Two years into the Obama administration, one of its recurring themes has been regulatory overreach. The Environmental Protection Agency is looking to implement cap-and-trade after Congress failed to do so. The Department of Labor, National Labor Relations Board and National Mediation Board—the three bodies which oversee union-employer relations—have overturned legislation, rescinded rulemakings, and reinterpreted eighty-year-old statues in order to facilitate unionization for Big Labor.
The latest iteration of this unfortunate narrative is the appointment of trial lawyer J. Dudley Butler to the United States Department of Agriculture (USDA) and the subsequent self-serving regulations he implemented. If you missed our previous posts (here, here, and here) about Butler, this should catch you up to speed:
Mr. Butler is now serving as the Administrator of the Grain Inspection, Packers and Stockyards Administration (GIPSA), an agency of the USDA tasked with regulating the trade of poultry, livestock, and other agricultural products.
Prior to his appointment, Mr. Butler worked as a trial lawyer in the Canton, Mississippi “Butler Farms and Ranch Law Group.” His specialty was suing the poultry industry for alleged violations of USDA regulations; these suits met with limited success. In May of 2009, he was picked by Agriculture Secretary Tom Vilsack to head the very same agency responsible for those regulations: GIPSA. In a move that should come as a surprise to absolutely nobody, Butler has taken his new position as a mandate to make his once and future profession a far more lucrative one.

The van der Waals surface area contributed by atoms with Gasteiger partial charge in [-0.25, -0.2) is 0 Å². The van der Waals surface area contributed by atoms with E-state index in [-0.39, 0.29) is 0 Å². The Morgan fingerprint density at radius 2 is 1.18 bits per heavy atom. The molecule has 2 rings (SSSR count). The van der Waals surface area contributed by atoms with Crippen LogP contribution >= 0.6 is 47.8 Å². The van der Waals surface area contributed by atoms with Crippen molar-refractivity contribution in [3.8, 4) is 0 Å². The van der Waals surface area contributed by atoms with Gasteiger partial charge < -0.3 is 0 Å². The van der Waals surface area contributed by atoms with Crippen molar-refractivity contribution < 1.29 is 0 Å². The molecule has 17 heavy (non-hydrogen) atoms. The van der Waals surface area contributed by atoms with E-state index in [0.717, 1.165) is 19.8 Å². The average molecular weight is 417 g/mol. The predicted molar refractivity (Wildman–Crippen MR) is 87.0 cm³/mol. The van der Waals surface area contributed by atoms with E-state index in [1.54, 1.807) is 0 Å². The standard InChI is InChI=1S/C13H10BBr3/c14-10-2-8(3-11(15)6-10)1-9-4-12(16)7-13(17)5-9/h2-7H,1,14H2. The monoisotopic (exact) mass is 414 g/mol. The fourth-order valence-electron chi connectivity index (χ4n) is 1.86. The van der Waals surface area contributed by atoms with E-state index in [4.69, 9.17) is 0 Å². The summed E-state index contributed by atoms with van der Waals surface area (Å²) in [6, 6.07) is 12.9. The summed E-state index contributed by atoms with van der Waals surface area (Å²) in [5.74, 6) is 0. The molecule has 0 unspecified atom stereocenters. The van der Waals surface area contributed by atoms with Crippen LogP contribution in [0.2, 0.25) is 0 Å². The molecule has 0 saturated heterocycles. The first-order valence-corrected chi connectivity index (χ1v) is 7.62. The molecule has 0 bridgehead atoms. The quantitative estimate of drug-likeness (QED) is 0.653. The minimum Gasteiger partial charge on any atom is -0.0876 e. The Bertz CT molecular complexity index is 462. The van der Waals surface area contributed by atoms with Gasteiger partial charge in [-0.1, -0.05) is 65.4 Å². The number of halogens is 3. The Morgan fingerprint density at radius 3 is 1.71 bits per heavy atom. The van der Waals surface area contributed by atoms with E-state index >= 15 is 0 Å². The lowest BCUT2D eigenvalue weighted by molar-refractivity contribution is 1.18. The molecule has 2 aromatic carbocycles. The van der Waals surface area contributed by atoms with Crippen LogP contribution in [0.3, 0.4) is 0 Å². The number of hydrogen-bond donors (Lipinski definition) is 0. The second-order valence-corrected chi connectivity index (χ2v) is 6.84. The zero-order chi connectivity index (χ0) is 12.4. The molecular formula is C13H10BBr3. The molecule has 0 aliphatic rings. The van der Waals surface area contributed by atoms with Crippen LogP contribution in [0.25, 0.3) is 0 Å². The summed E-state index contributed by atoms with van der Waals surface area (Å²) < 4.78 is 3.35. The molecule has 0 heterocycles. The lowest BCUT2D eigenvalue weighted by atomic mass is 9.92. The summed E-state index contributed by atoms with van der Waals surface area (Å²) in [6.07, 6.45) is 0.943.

While Mr. Butler’s appointment raises all kinds of ethical issues—ATR called for him to resign—more important is the impact of his regulations on Middle America. The American Meat Institute calculated that the Mr. Butler’s new regulations will result in 104,000 people losing their jobs and would reduce national GDP by $14.0 billion. The majority of these layoffs will be in the Midwest and rural communities where unemployment is disproportionately high.
It should come as no surprise that 115 Congressional Representatives from rural districts signed a letter to the USDA saying that new regulations were onerous and went too far. Similar measures were taken to prevent regulatory overreach when earlier this year Senator Murkowski proposed SJ Res 26 to reprimand the EPA. Legislators have spent unprecedented amounts of time and effort this year pushing back against unaccountable federal regulators.
Given our current economic stagnation, the last thing the American economy needs is to be handcuffed by regulators beholden to special interests. Given Mr. Butler’s history and the weight of his decisions, he is thoroughly unfit to serve the USDA.